She could not walk the roads, so she kept to the shadows of the trees. A day passed.

She was weak, very weak. The pallid light brought forth her ribs, and her lips cracked and bled.

"Tamahome," was a word she murmured in her fevered sleep, the sleep in which she tossed back and forth on the hard ground of Kutou. She pulled her bandage off and saw streaks of red up her arm.

She was finally dying.

She stared up at the glacier-blue eyes that were surely still part of her dream. She saw Nakago's gold hair whisper in the wind as he looked down to make sure that the chi he had felt was truly hers, not illusion.

"Ironic," he said, pulling the coat back to stare at her arm, "how the priestess of the phoenix cannot keep death at bay."

She whispered two words.

"I will not kill you, Suzaku no Miko," he said, standing back, looking down from very far away.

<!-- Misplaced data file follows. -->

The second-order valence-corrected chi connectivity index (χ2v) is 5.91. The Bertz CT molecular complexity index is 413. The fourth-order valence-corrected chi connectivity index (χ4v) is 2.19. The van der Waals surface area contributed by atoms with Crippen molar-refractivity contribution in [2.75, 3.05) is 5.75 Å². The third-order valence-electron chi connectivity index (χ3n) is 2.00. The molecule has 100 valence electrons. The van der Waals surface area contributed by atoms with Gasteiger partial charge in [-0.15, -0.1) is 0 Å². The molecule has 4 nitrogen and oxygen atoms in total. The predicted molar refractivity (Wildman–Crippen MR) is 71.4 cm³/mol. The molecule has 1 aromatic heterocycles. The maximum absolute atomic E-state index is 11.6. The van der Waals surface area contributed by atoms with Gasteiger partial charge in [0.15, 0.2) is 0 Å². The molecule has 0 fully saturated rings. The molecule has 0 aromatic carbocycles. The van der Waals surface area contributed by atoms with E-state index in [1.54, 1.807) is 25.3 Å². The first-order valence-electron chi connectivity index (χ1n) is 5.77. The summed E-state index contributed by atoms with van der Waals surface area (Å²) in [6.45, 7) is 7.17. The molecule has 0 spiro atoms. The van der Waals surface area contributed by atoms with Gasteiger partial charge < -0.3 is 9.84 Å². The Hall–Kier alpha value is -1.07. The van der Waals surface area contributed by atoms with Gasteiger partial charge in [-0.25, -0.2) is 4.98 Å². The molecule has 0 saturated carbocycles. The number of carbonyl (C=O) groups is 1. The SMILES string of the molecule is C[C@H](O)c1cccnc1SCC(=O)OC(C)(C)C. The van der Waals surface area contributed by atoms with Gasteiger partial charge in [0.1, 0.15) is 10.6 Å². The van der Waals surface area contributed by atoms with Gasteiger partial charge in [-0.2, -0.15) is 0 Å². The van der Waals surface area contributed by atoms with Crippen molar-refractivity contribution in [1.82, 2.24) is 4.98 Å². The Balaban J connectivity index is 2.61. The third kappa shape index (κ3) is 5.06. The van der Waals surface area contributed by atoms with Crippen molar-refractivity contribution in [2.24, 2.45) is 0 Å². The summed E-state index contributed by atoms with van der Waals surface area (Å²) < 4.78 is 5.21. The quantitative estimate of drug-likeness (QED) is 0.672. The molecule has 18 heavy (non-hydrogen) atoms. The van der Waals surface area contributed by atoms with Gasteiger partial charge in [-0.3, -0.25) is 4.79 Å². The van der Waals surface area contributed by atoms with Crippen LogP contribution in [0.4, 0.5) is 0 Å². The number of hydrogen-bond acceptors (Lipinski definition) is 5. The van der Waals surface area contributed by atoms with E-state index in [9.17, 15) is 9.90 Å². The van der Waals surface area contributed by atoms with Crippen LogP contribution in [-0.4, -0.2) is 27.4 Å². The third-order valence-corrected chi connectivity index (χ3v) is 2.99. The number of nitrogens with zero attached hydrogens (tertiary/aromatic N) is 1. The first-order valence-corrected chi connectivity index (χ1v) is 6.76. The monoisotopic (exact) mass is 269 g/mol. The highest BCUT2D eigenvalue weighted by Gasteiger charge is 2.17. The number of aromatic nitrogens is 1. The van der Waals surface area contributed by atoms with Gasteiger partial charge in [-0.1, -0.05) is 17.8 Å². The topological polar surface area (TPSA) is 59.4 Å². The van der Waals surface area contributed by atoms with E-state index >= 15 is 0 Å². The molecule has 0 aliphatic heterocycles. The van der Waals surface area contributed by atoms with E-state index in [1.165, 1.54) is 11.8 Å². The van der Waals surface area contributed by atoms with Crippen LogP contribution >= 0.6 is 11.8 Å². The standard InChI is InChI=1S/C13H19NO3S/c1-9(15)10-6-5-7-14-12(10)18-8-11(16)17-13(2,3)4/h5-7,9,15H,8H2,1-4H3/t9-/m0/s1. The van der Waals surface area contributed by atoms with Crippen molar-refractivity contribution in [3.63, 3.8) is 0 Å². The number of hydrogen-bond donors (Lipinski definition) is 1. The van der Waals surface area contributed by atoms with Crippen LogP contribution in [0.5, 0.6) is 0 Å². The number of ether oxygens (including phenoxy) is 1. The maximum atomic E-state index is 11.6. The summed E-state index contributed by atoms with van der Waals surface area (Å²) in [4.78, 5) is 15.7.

Her plea turned insistent.

"Beg as you like," he said, turning her sword blade idly in his palm. "Did you come here alone?"

She bent her head, a glimmer of tears at the edge of her vision. "Please," she said, "I deserve to die."

He looked down slowly, and the glitter of ice in his eyes made her flinch. He knelt, and she struggled to her palms, the pain arcing up her forearm.

"Sleep," he said coldly, and something like a blue haze drifted over her eyes.

She slept.


i. I like reviews. I don't really care what they say, so you can tell me this is sheer and total crap and I won't be too offended - after all, most of it was written at 3 in the morning.

ii. I'm also rather fond of Nakago, so you will probably see more of him.

iii. I've also already finished this story, so asking me to update may have some effect.